Son of Hell's Kitchen gangster Eddie Cummiskey beats rap in drunk brawl
BY Melissa Grace
DAILY NEWS POLICE BUREAU
Tuesday, March 17th 2009, 11:04 PM
The son of infamous Hell's Kitchen gangster Eddie (The Butcher) Cummiskey was acquitted Tuesday of beating up a federal agent.
Clifford Cummiskey had been accused of pummeling an off-duty State Department agent in a drunken brawl outside a Ninth Ave. bar. He said it was self-defense, and that his dad's notoriety still follows him.
"My last name is Cummiskey, my father was a known gangster," Cummiskey, 36, said after a Manhattan judge cleared him of a single misdemeanor assault charge. "He died 33 years ago and to this day, anytime anything happens it's the first thing [the cops] bring up."
Cummiskey, whose father was shot dead on the streets near their home, did acknowledge many past run-ins with the law, including a 1992 felony assault conviction for breaking a man's jaw and a more recent drunken driving conviction.
Eddie Cummiskey was a leader of the murderous Westies gang which ruled the upper West Side in the 1960s and '70s, and which at one time was headed by Mickey Spillane - the mobster, not the novelist.
Cummiskey's son was busted by cops Sept. 21 after a violent 3:30 a.m. brawl involving as many as six off-duty federal agents erupted outside Coppersmith's pub on W. 53rd St.
While prosecutors charged it was Cummiskey who threw the first punch and then pounded Agent Patrick Scoggins while he bled on the sidewalk, Cummiskey's defense attorney argued his client was jumped.
It may have been testimony about a long night of drinking - by the agent and Cummiskey - that convinced the judge to toss the case. Immediately after the two-day bench trial, Manhattan Criminal Court Judge James Burke said, "I find you not guilty."
Westies fly high
By Mitchell Maddux, New York Post
February 20, 2012
The Westies are back — with a twist.
Manhattan’s former “Irish Mafia’’ gang — long infamous for running loan-sharking and extortion rackets out of the tenements of Hell’s Kitchen through the early 1990s — has suddenly resurfaced with a highly sophisticated scheme using a fleet of superfast private jets to smuggle high-grade marijuana from California to cities across the country, authorities said.
“It’s rare to run into an organization that’s wealthy enough and sophisticated enough to pull it off” — but they’re doing it, one law-enforcement source said.
At the helm of the gang’s Manhattan operation is John Bokun, whose uncles, Billy and namesake John, were Westies before the neighborhood became gentrified by pricey co-ops and wine bars, authorities said.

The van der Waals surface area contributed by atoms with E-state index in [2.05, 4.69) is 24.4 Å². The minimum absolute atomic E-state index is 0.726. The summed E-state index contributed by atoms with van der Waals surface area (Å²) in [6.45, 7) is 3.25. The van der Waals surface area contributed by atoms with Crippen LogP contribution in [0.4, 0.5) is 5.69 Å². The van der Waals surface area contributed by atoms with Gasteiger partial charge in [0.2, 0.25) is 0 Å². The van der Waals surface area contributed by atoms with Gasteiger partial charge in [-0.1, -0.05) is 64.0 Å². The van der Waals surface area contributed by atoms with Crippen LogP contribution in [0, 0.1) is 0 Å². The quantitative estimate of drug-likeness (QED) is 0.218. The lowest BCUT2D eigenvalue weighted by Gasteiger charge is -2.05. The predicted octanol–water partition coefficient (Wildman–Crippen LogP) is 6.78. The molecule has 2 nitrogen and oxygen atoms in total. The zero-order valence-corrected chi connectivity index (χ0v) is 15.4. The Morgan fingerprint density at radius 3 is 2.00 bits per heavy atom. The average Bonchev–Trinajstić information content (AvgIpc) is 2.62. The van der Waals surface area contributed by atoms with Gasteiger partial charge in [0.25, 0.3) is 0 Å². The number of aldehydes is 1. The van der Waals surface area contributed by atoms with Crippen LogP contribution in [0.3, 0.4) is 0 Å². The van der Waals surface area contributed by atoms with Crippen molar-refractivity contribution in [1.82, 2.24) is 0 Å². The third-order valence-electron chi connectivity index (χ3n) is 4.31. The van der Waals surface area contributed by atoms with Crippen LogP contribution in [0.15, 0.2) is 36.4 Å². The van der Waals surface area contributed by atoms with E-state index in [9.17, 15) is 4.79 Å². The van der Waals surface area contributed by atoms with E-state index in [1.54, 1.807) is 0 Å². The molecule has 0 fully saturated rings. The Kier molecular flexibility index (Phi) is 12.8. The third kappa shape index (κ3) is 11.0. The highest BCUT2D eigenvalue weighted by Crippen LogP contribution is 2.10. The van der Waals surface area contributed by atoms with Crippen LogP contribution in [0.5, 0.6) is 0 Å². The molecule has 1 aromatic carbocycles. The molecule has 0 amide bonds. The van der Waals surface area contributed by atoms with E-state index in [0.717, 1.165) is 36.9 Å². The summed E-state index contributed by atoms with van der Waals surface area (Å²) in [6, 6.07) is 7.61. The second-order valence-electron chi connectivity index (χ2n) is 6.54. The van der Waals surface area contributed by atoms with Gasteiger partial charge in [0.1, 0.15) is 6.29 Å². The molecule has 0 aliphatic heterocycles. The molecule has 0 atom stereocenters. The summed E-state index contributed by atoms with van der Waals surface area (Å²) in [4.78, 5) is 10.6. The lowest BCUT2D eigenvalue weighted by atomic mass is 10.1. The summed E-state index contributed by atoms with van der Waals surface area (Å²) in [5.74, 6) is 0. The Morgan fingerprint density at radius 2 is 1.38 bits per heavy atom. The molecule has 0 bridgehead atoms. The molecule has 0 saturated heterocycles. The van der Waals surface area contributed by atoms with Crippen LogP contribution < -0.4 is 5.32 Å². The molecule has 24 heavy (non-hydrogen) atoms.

The younger Bokun lives in what is now known as the West Side’s Clinton neighborhood and is accused of teaming up with a California drug organization to use his Dassault Falcon executive jet to distribute top-grade hydroponic marijuana across the country, records show.
He was recently indicted by Long Island federal prosecutors on marijuana-trafficking charges.
Immigration and Customs Enforcement agents said they secretly observed Bokun loading his Falcon at an airport near the so-called “Emerald Triangle” — the green, vast pot-growing region nestled in northern California’s Coast Mountains, 100 miles north of San Francisco, an official report says.
ICE agents were waiting for him as he stepped off his private jet after it landed in Farmingdale, LI, and they watched as the plane was unloaded, Assistant US Attorney Christopher Ott recently told a federal judge. Authorities seized $500,000 worth of marijuana.
The group’s methods are ingenious, according to various investigators.
“Every time you drive a tractor-trailer through the country, there are state troopers and local cops looking for a lane-change [violation], a busted tail light, speeding,” one source said. Using private jets “reduces their exposure to law enforcement.”
The jets also allow the group to deliver an extremely powerful grade of marijuana to affluent customers willing to pay more for it before it begins losing its punch, as is common during long truck runs from the West Coast, a source said.
Bokun’s lawyer, Joseph Conway, said, “Mr. Bokun has entered a not-guilty plea, and he looks forward to addressing all of the charges in court.”